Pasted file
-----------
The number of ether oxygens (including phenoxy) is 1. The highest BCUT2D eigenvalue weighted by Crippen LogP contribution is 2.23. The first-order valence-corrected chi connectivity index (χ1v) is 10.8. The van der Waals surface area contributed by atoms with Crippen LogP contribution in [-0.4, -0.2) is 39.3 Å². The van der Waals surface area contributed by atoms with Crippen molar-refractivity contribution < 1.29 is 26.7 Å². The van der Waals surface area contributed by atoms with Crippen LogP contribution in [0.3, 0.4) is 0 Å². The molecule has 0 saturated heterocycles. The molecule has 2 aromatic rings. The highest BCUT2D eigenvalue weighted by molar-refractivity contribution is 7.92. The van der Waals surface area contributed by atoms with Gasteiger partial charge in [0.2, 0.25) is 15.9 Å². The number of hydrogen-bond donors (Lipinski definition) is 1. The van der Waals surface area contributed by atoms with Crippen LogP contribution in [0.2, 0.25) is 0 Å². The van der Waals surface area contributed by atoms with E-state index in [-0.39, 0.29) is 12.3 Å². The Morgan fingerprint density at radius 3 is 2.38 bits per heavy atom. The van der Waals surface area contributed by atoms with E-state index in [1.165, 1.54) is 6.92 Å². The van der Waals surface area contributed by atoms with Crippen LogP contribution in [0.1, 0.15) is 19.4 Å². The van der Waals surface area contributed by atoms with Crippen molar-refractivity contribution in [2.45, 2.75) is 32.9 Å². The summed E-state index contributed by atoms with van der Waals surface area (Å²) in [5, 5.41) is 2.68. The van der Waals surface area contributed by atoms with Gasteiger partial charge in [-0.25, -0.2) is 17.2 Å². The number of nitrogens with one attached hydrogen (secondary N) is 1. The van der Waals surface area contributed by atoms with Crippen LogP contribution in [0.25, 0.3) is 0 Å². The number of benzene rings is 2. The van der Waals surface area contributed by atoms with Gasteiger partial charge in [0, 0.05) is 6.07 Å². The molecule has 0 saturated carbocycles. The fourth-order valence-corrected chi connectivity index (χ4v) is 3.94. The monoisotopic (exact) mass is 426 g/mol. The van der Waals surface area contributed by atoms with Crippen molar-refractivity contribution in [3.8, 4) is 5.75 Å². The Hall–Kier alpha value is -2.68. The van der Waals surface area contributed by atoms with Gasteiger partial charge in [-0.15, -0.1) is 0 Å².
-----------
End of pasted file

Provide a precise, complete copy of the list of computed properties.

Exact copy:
The number of ether oxygens (including phenoxy) is 1. The highest BCUT2D eigenvalue weighted by Crippen LogP contribution is 2.23. The first-order valence-corrected chi connectivity index (χ1v) is 10.8. The van der Waals surface area contributed by atoms with Crippen LogP contribution in [-0.4, -0.2) is 39.3 Å². The van der Waals surface area contributed by atoms with Crippen molar-refractivity contribution < 1.29 is 26.7 Å². The van der Waals surface area contributed by atoms with Crippen LogP contribution in [0.3, 0.4) is 0 Å². The molecule has 0 saturated heterocycles. The molecule has 2 aromatic rings. The highest BCUT2D eigenvalue weighted by molar-refractivity contribution is 7.92. The van der Waals surface area contributed by atoms with Gasteiger partial charge in [0.2, 0.25) is 15.9 Å². The number of hydrogen-bond donors (Lipinski definition) is 1. The van der Waals surface area contributed by atoms with Crippen LogP contribution in [0.2, 0.25) is 0 Å². The van der Waals surface area contributed by atoms with E-state index in [-0.39, 0.29) is 12.3 Å². The Morgan fingerprint density at radius 3 is 2.38 bits per heavy atom. The van der Waals surface area contributed by atoms with E-state index in [1.165, 1.54) is 6.92 Å². The van der Waals surface area contributed by atoms with Crippen LogP contribution in [0.1, 0.15) is 19.4 Å². The van der Waals surface area contributed by atoms with Crippen molar-refractivity contribution in [2.45, 2.75) is 32.9 Å². The summed E-state index contributed by atoms with van der Waals surface area (Å²) in [5, 5.41) is 2.68. The van der Waals surface area contributed by atoms with Gasteiger partial charge in [-0.25, -0.2) is 17.2 Å². The number of nitrogens with one attached hydrogen (secondary N) is 1. The van der Waals surface area contributed by atoms with Crippen LogP contribution in [0.25, 0.3) is 0 Å². The number of benzene rings is 2. The van der Waals surface area contributed by atoms with Gasteiger partial charge in [0, 0.05) is 6.07 Å². The molecule has 0 saturated carbocycles. The fourth-order valence-corrected chi connectivity index (χ4v) is 3.94. The monoisotopic (exact) mass is 426 g/mol. The van der Waals surface area contributed by atoms with Crippen molar-refractivity contribution in [3.8, 4) is 5.75 Å². The Hall–Kier alpha value is -2.68. The van der Waals surface area contributed by atoms with Gasteiger partial charge in [-0.15, -0.1) is 0 Å².